Your team might not always be able – or have the choice – to be the only supplier on a delivery. A delivery team needs the skills and experience to be successful. Sometimes to win and deliver work, you may need support from a partner organisation, or you’ll be invited to join a consortium of several suppliers.
Here are some thoughts on working well with supplier partners, from my perspective as a delivery manager.
2 suppliers working as 1 team
When 2 suppliers work closely together, there’ll often be a lead and a subcontractor. The lead is responsible for delivering the project and its success. The supporting partner helps them do that.
All partner projects are different. Insights and experiences can vary a lot depending on whether you’re the lead or supporting partner, how many people are on a project, and for how long.
Your people will form a single team to deliver the work, so you’ll be working closely together. You’ll need to do a lot of relationship building, and getting to know people and how they communicate.
The supporting team should have at least 2 people on the project at the development phase – this is a safety thing. This is often a delivery manager and a business analyst to start with. It’s good to have someone by your side, especially at the start of the partnership when ways of working have yet to be figured out.
The team may grow and diversify over time. Remember that anyone new will have to learn to work with the other supplier, and this can mean different things depending on your discipline. You might have a great partnership working within your joint team of business analysts, but integrating engineers or designers could bring new challenges.
I prefer to have people from both suppliers working on each task, so both are contributing to every aspect of the delivery. If you’ve been brought in to supply a more niche skillset, this could be trickier. If this is the case, make sure you’re not working in isolation. Run show and tell sessions often. Establish boundaries and responsibilities. Everyone should be happy with their tasks and how to deliver them.
When 2 organisations with different ways of working come together, you’ll need to deal with challenges. Let’s go through some of these and how you might navigate them.
There may be differences in the way teams work. For example, you could have one easy-going, open team with a big feedback culture. But they could be partnered with a team that has a more rigid corporate culture.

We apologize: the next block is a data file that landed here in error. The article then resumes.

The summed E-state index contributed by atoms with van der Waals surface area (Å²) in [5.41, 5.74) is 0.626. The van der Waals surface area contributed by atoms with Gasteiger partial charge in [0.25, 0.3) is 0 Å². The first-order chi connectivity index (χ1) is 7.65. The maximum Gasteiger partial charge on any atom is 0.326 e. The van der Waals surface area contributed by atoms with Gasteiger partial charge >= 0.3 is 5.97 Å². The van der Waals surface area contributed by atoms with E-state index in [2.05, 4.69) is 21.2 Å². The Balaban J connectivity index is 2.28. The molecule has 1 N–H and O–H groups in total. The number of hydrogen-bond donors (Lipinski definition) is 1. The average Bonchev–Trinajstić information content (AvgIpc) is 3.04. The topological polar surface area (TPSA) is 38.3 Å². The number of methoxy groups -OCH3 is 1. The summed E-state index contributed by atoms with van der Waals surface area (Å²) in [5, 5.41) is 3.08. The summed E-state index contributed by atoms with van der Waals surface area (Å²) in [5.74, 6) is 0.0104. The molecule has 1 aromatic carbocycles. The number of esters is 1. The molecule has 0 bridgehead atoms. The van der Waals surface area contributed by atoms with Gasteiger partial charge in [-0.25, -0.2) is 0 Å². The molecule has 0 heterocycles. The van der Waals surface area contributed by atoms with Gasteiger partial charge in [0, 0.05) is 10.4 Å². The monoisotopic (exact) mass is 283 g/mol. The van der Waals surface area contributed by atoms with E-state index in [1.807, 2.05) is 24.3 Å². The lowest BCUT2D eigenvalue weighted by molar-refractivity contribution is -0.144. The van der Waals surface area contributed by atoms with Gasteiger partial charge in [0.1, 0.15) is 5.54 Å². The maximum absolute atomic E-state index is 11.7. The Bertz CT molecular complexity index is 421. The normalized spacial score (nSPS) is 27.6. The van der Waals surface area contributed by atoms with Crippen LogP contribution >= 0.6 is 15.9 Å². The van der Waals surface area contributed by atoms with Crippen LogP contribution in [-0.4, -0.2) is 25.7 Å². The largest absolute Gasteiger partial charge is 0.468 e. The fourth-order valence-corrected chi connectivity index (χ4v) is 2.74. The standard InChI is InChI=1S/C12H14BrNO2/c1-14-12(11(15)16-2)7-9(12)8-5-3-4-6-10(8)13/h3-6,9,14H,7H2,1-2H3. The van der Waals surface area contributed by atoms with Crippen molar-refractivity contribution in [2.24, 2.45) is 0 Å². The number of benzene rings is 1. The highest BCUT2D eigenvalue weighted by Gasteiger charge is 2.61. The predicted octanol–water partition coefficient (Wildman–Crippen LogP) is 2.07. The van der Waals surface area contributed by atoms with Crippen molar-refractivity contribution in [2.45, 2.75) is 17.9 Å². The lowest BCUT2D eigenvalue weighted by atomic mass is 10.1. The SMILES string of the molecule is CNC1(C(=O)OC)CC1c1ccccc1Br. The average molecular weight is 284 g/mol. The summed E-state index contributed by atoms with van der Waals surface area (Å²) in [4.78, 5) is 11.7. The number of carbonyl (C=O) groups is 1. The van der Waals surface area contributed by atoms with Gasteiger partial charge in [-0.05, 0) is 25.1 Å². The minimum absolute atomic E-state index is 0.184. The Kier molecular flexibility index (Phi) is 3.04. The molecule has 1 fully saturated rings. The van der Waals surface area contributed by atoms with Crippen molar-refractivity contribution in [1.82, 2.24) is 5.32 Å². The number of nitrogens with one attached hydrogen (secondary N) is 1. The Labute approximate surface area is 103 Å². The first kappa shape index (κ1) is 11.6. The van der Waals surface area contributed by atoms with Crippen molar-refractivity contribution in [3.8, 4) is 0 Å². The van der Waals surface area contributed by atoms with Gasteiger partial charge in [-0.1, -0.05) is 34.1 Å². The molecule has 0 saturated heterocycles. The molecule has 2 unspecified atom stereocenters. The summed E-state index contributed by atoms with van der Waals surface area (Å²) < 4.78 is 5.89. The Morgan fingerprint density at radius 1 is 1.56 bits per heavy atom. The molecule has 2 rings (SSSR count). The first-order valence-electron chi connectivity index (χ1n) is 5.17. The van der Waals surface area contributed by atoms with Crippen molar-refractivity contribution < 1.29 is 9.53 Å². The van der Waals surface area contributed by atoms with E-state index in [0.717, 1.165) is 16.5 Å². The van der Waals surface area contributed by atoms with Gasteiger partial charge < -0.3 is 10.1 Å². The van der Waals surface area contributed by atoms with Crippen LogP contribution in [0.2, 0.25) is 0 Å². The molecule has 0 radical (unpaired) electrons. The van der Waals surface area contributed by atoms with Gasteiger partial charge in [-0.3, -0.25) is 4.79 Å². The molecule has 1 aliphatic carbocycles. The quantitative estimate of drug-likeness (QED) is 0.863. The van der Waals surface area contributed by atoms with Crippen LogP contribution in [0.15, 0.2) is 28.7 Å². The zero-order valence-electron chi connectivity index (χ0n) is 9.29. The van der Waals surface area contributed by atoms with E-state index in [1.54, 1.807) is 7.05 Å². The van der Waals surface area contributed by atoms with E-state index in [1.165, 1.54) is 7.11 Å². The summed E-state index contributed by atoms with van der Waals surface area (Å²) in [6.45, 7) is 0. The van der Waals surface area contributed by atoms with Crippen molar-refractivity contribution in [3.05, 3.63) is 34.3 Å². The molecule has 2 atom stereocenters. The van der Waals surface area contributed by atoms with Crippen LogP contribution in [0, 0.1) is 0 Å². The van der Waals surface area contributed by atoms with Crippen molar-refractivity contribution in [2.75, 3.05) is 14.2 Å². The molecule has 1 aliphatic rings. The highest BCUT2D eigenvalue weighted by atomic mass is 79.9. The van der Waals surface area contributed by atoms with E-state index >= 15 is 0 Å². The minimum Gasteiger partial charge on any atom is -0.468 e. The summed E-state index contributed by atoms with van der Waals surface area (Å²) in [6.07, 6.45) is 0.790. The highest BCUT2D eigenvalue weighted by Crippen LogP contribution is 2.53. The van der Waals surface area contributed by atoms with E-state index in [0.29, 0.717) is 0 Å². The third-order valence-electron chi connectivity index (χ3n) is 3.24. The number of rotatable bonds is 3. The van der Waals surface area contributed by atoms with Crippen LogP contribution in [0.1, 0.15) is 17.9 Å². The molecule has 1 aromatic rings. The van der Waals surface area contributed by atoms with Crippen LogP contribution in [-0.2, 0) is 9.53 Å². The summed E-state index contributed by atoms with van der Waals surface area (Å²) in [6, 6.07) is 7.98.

Get people collaborating as much as possible. With engineering roles, for example, you’ve got a great opportunity to pair people up to do group coding and knowledge sharing sessions.
Make sure there’s a safe space from the start for them to work together freely, focused on the problem and not the badges they’re wearing. It’s not an us-and-them thing. Both teams need to collaborate as a group.
Boundaries and responsibilities
If you’re the lead partner, the final decisions are yours. But the lead partner is usually also the one accepting the commercial and reputational risk.
If you’re the lead, be open to the other suppliers’ suggestions and ways of working. Setting out ways of working at the very start of a partnership can help. Make sure both parties are open to receiving constructive feedback and create a forum for that to happen.
There needs to be a level of trust. It’s better to be honest and create an environment where concerns can be raised rather than going weeks without saying anything.
If you’re the supporting partner, you should be able to challenge the lead and constructively suggest things. If you do need to challenge a decision, choose your approach wisely. Difficult conversations between partners should not be thrashed out in front of your customer.
In either case, as a delivery manager you may need to support your team when a decision doesn’t go your way. And that’s OK, as long as all voices have been heard along the way. It’s more about making sure everyone has the space to share their opinions or voice a concern, and feel like they’ve had influence.
Make sure your team protects its interests and that your team is commercially viable in itself.
If you’re the lead partner, be careful about how many people you’re committing to a project. You need to control the work that’s done, so make sure partners in your consortium are working within your scope and change management process.
If you’re a supporting partner, as much as you want to support the lead, you need to protect your own interests. You can’t just throw people at a project if you don’t have the budget for it.
Be as transparent as you can. The lead partner doesn’t need to tell the supporting partner how much they’re charging the client. And that’s fine, because it’s commercially sensitive. But both parties should be open about what you’re contributing and where the limits are set.
Work in harmony
We all have different ways of working. But with the right approach and attitude, you can work in harmony together and deliver high-value projects.
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